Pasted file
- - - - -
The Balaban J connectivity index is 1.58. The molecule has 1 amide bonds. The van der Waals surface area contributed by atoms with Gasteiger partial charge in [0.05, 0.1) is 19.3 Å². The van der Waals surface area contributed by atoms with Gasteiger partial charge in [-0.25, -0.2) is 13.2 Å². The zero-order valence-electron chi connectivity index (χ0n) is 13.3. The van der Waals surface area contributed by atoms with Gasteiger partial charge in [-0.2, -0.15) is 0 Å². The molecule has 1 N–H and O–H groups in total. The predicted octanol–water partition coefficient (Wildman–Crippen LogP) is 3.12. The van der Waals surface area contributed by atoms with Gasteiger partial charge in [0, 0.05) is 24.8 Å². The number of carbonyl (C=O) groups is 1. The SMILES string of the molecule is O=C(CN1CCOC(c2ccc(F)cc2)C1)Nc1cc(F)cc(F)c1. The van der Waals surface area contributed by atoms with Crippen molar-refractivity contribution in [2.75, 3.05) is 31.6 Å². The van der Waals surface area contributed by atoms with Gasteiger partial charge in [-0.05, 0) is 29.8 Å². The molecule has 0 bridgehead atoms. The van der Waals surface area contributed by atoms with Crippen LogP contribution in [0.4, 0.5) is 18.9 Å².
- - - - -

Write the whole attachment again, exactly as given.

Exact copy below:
The Balaban J connectivity index is 1.58. The molecule has 1 amide bonds. The van der Waals surface area contributed by atoms with Gasteiger partial charge in [0.05, 0.1) is 19.3 Å². The van der Waals surface area contributed by atoms with Gasteiger partial charge in [-0.25, -0.2) is 13.2 Å². The zero-order valence-electron chi connectivity index (χ0n) is 13.3. The van der Waals surface area contributed by atoms with Gasteiger partial charge in [-0.2, -0.15) is 0 Å². The molecule has 1 N–H and O–H groups in total. The predicted octanol–water partition coefficient (Wildman–Crippen LogP) is 3.12. The van der Waals surface area contributed by atoms with Gasteiger partial charge in [0, 0.05) is 24.8 Å². The number of carbonyl (C=O) groups is 1. The SMILES string of the molecule is O=C(CN1CCOC(c2ccc(F)cc2)C1)Nc1cc(F)cc(F)c1. The van der Waals surface area contributed by atoms with Crippen molar-refractivity contribution in [2.75, 3.05) is 31.6 Å². The van der Waals surface area contributed by atoms with Gasteiger partial charge in [-0.05, 0) is 29.8 Å². The molecule has 0 bridgehead atoms. The van der Waals surface area contributed by atoms with Crippen LogP contribution in [0.4, 0.5) is 18.9 Å².